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Dec 23, 2011

Manatee rescue operation comes close

There are approximately a thousand manatees in Belize. Manatees are an endangered species and for the past year we have regularly reported on accidental deaths caused by careless mariners on the coast. A few weeks ago, local conservationists received a call from a Fisheries Department employee who lives in Sandhill, that there was a family of manatees trapped near the Mexico Creek Bridge on the Northern Highway. Because the rainy season is over, water levels have depleted making rocky areas impassable for the large mammals. It is believed that two of the smaller manatees managed to escape the low lying area, however, one larger animal remained stuck where it could starve to death or become easy prey for hunters. At nine this morning News Five joined the Sea to Shore Alliance and Fisheries Officers as they attempted to capture the endangered animal. They intended to take it to an area of the river that has higher water levels and vegetation, however at least today, the manatee proved to be elusive.

Nicole Auil Gomez, Conservation Biologist /Consultant

“Right now the animal cannot pass because of the rapids. The system is not considered sustainable. There is not enough vegetation and it is going to be decreasing the water levels.”

Jose Sanchez

“Since then what has happened?

Nicole Auil Gomez, Conservation Biologist /Consultant

“We identified the animal several times. Gales point community, CZMAI and we are all here trying to catch the animals .We have made several attempts to drag the animal down into a large specialized manatee capture net. We have seen the animals several times trying to enclose it but it has not been successful.”

Jose Sanchez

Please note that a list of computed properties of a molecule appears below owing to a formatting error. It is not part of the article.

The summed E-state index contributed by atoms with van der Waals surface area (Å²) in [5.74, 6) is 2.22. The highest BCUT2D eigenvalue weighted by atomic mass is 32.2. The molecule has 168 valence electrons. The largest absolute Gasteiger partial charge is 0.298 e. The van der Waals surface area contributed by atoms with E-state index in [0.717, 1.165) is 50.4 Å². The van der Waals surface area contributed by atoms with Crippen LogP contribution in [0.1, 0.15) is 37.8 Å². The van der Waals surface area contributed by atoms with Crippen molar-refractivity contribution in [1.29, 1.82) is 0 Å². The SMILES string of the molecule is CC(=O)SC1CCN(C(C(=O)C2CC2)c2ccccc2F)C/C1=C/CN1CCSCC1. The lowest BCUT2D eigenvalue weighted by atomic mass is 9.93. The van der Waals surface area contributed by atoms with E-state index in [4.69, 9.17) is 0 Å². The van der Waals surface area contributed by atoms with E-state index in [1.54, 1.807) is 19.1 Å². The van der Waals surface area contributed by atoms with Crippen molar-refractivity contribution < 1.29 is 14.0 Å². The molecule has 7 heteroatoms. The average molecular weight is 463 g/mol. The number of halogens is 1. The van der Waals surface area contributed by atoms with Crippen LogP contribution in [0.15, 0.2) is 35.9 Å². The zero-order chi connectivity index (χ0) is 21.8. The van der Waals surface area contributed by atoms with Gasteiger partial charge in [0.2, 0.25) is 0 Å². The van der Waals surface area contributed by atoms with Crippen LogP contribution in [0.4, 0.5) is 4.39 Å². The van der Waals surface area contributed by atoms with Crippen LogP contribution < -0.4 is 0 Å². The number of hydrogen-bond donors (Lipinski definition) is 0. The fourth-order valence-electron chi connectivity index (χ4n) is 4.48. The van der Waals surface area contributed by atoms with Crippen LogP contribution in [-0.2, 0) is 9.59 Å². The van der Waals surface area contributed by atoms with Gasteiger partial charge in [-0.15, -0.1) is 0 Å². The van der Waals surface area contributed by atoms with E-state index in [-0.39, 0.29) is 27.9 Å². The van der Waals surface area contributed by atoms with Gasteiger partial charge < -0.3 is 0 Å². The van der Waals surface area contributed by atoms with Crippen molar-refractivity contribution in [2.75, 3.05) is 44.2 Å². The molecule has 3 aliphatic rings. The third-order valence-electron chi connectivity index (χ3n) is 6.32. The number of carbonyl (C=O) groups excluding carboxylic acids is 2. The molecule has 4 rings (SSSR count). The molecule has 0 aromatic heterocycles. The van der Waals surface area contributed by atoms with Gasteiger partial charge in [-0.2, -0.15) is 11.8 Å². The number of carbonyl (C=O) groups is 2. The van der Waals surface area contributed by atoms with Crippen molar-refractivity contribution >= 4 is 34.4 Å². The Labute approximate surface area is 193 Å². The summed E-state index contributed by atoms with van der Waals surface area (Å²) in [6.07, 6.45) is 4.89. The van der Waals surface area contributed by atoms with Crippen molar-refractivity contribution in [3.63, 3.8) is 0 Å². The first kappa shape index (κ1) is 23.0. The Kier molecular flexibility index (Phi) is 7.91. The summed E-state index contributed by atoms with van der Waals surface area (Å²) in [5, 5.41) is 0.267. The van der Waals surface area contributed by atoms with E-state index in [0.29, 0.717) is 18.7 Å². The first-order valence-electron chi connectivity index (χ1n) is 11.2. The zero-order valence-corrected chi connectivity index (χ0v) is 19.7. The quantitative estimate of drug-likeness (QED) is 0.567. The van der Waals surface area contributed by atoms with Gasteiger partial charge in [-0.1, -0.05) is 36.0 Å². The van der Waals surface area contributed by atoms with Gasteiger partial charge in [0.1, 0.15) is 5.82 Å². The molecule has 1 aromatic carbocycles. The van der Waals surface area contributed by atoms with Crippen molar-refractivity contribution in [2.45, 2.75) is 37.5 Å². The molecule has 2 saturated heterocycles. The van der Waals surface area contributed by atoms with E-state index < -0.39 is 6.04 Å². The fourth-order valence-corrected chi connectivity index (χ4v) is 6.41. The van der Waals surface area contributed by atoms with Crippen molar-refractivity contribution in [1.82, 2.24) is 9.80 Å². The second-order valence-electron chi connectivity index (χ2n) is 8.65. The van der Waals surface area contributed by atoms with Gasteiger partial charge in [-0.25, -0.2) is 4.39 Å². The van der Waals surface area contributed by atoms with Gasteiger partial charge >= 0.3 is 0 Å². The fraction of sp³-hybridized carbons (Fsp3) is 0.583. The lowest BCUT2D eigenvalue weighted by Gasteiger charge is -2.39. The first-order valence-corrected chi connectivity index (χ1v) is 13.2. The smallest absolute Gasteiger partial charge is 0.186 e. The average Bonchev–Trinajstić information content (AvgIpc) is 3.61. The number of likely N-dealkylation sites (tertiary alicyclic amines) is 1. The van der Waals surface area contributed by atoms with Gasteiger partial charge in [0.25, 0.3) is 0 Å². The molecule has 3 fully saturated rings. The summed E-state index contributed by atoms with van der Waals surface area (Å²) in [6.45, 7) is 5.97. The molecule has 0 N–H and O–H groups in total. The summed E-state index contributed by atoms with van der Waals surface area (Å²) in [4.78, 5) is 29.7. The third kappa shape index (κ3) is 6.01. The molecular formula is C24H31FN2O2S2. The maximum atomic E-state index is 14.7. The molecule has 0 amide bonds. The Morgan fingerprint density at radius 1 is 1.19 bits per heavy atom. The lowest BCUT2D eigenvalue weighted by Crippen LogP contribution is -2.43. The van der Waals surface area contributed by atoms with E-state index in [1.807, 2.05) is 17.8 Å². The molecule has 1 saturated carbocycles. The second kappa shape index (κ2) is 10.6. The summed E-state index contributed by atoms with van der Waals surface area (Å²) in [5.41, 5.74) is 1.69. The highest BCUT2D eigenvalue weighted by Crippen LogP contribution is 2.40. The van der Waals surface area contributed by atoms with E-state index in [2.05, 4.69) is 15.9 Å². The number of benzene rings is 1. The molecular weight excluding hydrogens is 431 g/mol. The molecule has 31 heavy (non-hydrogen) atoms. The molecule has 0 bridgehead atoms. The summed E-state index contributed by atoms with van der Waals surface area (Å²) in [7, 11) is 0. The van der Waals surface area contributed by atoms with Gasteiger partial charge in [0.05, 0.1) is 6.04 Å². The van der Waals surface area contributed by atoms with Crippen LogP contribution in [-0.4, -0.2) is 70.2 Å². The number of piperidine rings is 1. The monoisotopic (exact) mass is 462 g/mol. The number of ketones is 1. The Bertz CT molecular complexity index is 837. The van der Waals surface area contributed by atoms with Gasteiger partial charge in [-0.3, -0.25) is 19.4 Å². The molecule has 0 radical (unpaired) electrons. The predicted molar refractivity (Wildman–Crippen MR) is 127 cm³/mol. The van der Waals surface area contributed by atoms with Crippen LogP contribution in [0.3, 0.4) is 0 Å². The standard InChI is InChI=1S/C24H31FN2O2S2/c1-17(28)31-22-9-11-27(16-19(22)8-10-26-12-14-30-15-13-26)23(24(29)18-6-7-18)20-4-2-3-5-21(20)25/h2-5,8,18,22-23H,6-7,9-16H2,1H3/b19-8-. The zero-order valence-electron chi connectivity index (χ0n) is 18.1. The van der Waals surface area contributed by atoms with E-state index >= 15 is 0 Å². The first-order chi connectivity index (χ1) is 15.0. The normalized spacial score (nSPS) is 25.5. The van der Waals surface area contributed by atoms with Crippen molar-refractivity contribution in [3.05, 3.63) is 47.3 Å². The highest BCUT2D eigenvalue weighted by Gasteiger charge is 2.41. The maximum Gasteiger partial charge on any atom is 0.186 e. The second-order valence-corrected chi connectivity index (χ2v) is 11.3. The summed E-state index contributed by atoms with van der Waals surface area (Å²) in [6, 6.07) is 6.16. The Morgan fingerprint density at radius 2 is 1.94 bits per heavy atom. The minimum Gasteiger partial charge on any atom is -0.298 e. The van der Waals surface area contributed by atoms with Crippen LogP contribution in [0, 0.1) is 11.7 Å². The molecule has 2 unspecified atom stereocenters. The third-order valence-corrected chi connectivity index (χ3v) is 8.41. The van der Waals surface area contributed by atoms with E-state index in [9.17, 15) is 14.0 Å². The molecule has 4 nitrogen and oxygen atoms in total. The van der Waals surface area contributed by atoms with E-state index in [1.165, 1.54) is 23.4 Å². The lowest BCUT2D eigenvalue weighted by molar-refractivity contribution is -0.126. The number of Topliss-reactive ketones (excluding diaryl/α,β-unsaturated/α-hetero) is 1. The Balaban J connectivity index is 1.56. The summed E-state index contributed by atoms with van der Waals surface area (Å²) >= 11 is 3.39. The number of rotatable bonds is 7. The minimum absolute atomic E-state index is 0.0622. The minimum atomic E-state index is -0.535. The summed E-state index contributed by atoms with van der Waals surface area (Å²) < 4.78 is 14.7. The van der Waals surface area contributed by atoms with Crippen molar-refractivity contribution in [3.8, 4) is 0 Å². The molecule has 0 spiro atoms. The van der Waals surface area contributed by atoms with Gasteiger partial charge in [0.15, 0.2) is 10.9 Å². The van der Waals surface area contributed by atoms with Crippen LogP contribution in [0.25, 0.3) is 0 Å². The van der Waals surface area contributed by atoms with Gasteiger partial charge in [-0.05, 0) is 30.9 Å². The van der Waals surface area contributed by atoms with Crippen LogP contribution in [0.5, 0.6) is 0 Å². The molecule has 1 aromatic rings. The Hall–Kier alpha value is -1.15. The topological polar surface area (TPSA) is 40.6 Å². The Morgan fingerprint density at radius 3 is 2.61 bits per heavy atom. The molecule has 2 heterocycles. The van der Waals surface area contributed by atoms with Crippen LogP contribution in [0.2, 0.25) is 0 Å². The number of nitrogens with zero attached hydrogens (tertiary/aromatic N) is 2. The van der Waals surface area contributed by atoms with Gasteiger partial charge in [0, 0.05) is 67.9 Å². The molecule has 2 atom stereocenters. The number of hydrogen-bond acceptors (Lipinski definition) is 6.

The men in the boat, I noticed they were hitting the water. Is that the method being used?”

Nicole Auil Gomez

“That was trying to get the manatees to come downstream. So the manatee, when it hears other noise and sees other people, it’s trying to evade the people. It’s trying to evade us so it’s moving up stream. We actually have a small net set across to block the animal from going too far and the guys in the canoe are using the paddles to slap the water to scare the animal back down stream. But the animal kept circling and it’s just doing this circular pattern and that actually is very interesting. It’s often seen in animals that are distressed; they’ll start to circle or pace like a tiger in a cage would pace. It wasn’t really coming down often and it came down and I think we had three attempts when it came close enough to the net to catch it.”

Jose Sanchez

“I know it’s far away but can you tell us the kind of vegetation it needs to sustain itself? What happens if you don’t get it soon?”

Nicole Auil Gomez

“Well, the first assessment was made on December seventh so that’s about two weeks ago. When I noticed it, it doesn’t look emaciated. You would forms on the back, you would see ribs; we’re not seeing that. The ideal situation would be to bring the animal up and do a health assessment because it’s difficult to do an assessment when the animal is in the water and you only get a very short glimpse of it. There is some vegetation but likely not enough to carry it out for another few months or so to the wet season again. We’re probably going to just try again after the Christmas; get the crew and try again.”

Jim McFadzean, Channel 7

“Have you estimated or determined the size of the manatee and what are the migratory patterns in Belize?

Nicole Auil Gomez

“Well, that’s a very good question because these systems we’re not really looking at. The river systems in particular are very difficult because there are so many tributaries; the manatees can go anywhere. We do tagging and captures and tracking in Belize City and in southern lagoon in Placencia. Right now, none of the animals that we tagged have come to this type of system.”

The team will attempt another rescue effort next week.

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